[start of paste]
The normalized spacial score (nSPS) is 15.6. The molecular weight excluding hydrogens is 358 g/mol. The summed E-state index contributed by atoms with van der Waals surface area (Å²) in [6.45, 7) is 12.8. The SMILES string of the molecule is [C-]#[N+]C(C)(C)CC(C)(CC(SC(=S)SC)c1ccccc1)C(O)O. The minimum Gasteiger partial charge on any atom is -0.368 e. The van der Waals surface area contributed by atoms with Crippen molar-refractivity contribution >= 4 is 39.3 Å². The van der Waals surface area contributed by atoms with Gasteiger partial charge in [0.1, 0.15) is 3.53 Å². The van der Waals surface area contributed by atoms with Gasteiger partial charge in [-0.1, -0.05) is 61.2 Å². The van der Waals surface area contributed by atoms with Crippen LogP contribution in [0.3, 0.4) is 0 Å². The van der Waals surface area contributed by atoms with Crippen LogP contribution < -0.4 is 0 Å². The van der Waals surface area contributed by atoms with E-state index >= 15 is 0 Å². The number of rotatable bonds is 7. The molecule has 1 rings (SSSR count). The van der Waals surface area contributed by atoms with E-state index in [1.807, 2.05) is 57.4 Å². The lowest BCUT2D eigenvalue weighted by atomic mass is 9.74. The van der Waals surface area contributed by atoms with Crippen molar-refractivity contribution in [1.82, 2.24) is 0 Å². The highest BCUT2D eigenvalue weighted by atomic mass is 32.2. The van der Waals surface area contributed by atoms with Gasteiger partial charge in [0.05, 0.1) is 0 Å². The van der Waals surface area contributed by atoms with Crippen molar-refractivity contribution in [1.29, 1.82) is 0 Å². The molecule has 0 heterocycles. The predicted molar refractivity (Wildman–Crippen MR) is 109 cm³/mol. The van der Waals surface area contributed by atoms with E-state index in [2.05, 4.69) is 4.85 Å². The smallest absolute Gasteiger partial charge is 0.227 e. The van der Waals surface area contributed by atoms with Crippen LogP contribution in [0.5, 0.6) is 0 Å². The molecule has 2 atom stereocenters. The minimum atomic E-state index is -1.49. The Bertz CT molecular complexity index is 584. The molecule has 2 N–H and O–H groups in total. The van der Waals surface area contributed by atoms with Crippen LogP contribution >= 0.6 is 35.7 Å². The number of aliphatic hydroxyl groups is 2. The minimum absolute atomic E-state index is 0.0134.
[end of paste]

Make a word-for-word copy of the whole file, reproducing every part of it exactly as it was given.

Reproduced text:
The normalized spacial score (nSPS) is 15.6. The molecular weight excluding hydrogens is 358 g/mol. The summed E-state index contributed by atoms with van der Waals surface area (Å²) in [6.45, 7) is 12.8. The SMILES string of the molecule is [C-]#[N+]C(C)(C)CC(C)(CC(SC(=S)SC)c1ccccc1)C(O)O. The minimum Gasteiger partial charge on any atom is -0.368 e. The van der Waals surface area contributed by atoms with Crippen molar-refractivity contribution >= 4 is 39.3 Å². The van der Waals surface area contributed by atoms with Gasteiger partial charge in [0.1, 0.15) is 3.53 Å². The van der Waals surface area contributed by atoms with Gasteiger partial charge in [-0.1, -0.05) is 61.2 Å². The van der Waals surface area contributed by atoms with Crippen LogP contribution in [0.3, 0.4) is 0 Å². The van der Waals surface area contributed by atoms with Crippen LogP contribution < -0.4 is 0 Å². The van der Waals surface area contributed by atoms with E-state index >= 15 is 0 Å². The number of rotatable bonds is 7. The molecule has 1 rings (SSSR count). The van der Waals surface area contributed by atoms with E-state index in [1.807, 2.05) is 57.4 Å². The lowest BCUT2D eigenvalue weighted by atomic mass is 9.74. The van der Waals surface area contributed by atoms with Crippen molar-refractivity contribution in [1.82, 2.24) is 0 Å². The highest BCUT2D eigenvalue weighted by atomic mass is 32.2. The van der Waals surface area contributed by atoms with Gasteiger partial charge in [0.05, 0.1) is 0 Å². The van der Waals surface area contributed by atoms with Crippen molar-refractivity contribution in [1.29, 1.82) is 0 Å². The molecule has 0 heterocycles. The predicted molar refractivity (Wildman–Crippen MR) is 109 cm³/mol. The van der Waals surface area contributed by atoms with E-state index in [2.05, 4.69) is 4.85 Å². The smallest absolute Gasteiger partial charge is 0.227 e. The van der Waals surface area contributed by atoms with Crippen LogP contribution in [0.5, 0.6) is 0 Å². The molecule has 2 atom stereocenters. The minimum atomic E-state index is -1.49. The Bertz CT molecular complexity index is 584. The molecule has 2 N–H and O–H groups in total. The van der Waals surface area contributed by atoms with Crippen LogP contribution >= 0.6 is 35.7 Å². The number of aliphatic hydroxyl groups is 2. The minimum absolute atomic E-state index is 0.0134.